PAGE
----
Photo by Cory Weaver

UNDER ORDINARY circumstances, I avoid pirates. If I'm at a bar when a bunch of them show up, I'm probably going to leave that bar, same as I would if any other roving band of costumed drunks showed up. (Do people in other cities have exit strategies for these sorts of situations? Probably not, huh.)

There were pirates at opening night of Portland Opera's The Pirates of Penzance, though, and I was thrilled to see giant hats and eye patches peppering the crowd of otherwise fancily dressed old people. The presence of cosplayers at the opera is an indication of the lingering popular appeal of Gilbert and Sullivan's work.

Many of their comic operas were written to satirize the English class system of the late 1800s, and have come themselves to be fondly lampooned in pop culture for their ubiquity as a community-theater staple. Which means that if you haven't seen a Gilbert and Sullivan show personally, you've probably at least seen Bart Simpson trick Sideshow Bob into singing the entire score from the HMS Pinafore. ("Very well, Bart. I shall send you to heaven before I send you to hell.")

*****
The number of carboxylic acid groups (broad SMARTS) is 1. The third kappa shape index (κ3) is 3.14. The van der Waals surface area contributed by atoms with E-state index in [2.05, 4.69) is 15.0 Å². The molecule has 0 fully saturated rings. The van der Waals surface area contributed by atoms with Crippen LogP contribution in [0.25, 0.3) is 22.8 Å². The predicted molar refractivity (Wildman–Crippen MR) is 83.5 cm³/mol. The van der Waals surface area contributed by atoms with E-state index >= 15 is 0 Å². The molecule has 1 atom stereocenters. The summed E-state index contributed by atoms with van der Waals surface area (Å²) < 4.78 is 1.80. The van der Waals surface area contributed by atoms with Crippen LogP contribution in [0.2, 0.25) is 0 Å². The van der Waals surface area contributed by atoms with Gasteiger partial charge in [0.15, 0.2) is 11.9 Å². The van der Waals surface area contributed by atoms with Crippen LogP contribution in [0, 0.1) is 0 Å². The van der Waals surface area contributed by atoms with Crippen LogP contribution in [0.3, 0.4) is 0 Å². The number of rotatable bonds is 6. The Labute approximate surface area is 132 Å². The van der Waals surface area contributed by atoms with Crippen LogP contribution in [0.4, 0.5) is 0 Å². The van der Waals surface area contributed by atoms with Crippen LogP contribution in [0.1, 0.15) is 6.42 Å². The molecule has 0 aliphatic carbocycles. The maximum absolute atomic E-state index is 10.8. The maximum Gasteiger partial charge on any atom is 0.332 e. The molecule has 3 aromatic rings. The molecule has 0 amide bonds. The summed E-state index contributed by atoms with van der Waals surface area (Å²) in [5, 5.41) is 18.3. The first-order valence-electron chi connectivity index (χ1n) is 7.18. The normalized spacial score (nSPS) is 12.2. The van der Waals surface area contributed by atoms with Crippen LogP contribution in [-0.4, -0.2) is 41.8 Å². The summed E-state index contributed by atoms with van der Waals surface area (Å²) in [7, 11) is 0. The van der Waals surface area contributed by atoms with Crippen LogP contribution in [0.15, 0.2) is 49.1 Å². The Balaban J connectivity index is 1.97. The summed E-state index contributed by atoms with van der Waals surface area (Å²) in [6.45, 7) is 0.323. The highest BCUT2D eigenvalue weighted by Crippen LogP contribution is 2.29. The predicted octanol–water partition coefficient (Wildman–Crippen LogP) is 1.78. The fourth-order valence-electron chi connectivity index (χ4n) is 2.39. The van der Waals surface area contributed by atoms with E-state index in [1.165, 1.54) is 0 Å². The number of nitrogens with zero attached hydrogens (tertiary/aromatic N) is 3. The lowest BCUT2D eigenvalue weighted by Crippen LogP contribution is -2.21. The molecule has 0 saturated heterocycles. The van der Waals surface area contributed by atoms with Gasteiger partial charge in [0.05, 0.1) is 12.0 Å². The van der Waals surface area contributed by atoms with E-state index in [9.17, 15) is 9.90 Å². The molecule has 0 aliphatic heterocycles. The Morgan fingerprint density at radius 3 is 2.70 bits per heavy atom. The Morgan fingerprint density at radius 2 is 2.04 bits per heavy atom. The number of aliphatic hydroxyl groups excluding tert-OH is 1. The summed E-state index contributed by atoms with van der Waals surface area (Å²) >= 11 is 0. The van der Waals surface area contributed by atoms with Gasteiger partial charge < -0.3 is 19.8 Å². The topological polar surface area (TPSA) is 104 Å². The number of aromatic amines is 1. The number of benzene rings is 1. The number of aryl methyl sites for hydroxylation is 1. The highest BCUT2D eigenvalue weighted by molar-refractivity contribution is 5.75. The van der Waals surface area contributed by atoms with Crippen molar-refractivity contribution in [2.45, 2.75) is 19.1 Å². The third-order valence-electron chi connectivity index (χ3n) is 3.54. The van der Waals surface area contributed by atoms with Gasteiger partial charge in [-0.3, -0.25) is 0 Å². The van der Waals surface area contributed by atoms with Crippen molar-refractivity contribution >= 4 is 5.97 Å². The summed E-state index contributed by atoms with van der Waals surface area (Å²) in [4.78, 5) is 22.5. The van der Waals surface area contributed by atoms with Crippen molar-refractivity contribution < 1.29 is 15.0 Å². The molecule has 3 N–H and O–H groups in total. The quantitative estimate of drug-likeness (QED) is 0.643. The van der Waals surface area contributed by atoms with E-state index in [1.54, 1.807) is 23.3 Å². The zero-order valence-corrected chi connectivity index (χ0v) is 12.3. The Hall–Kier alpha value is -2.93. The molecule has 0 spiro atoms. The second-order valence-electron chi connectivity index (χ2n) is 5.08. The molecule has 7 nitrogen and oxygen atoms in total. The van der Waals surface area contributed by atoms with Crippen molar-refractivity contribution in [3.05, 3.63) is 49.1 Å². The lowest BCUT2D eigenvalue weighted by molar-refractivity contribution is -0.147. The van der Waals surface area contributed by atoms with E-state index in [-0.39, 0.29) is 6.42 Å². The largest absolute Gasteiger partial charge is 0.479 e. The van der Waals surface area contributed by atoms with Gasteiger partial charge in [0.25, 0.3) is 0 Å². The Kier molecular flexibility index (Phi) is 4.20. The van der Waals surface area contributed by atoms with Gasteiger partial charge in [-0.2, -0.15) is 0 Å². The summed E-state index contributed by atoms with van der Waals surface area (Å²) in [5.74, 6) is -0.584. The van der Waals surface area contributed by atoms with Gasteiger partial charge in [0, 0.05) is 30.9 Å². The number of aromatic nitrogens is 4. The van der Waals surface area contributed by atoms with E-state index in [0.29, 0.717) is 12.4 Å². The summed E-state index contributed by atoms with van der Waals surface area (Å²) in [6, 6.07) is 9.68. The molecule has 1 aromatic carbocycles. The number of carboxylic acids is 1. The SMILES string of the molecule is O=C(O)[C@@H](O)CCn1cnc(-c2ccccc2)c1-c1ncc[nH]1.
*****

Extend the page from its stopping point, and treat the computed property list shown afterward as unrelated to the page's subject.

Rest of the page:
Portland Opera's Pirates runs under the direction of Oregon Shakespeare Festival Director Bill Rauch, who originated the show in Ashland in 2011. It's a physical, funny production, with a few moments of genuine theater magic-making (spoiler: puppets are involved).

For the most part, the show is spoken and sung in entirely coherent English—but the supertitles come in handy when visiting soprano Talise Trevigne is showing off her formidable voice. And while it has in no way been contemporized, an effort has been made to incorporate musical riffs in different styles—gospel riffs, for example, come courtesy of Shalanda Sims, an acting and music teacher at Jefferson High School who's making her Portland Opera debut. It's a fun, lively show, at once faithful to its source material and brimming with clever, creative flourishes. You probably want to take off the eye patch, though.